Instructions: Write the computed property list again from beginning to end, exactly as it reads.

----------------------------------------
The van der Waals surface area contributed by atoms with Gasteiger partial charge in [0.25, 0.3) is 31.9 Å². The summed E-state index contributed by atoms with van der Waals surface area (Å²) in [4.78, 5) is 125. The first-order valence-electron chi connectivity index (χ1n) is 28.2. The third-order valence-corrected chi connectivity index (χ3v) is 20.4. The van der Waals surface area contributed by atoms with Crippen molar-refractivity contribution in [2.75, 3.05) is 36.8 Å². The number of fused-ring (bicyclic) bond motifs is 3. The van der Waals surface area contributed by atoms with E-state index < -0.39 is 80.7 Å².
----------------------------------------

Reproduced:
The van der Waals surface area contributed by atoms with Gasteiger partial charge in [0.25, 0.3) is 31.9 Å². The summed E-state index contributed by atoms with van der Waals surface area (Å²) in [4.78, 5) is 125. The first-order valence-electron chi connectivity index (χ1n) is 28.2. The third-order valence-corrected chi connectivity index (χ3v) is 20.4. The van der Waals surface area contributed by atoms with Crippen molar-refractivity contribution in [2.75, 3.05) is 36.8 Å². The number of fused-ring (bicyclic) bond motifs is 3. The van der Waals surface area contributed by atoms with E-state index < -0.39 is 80.7 Å².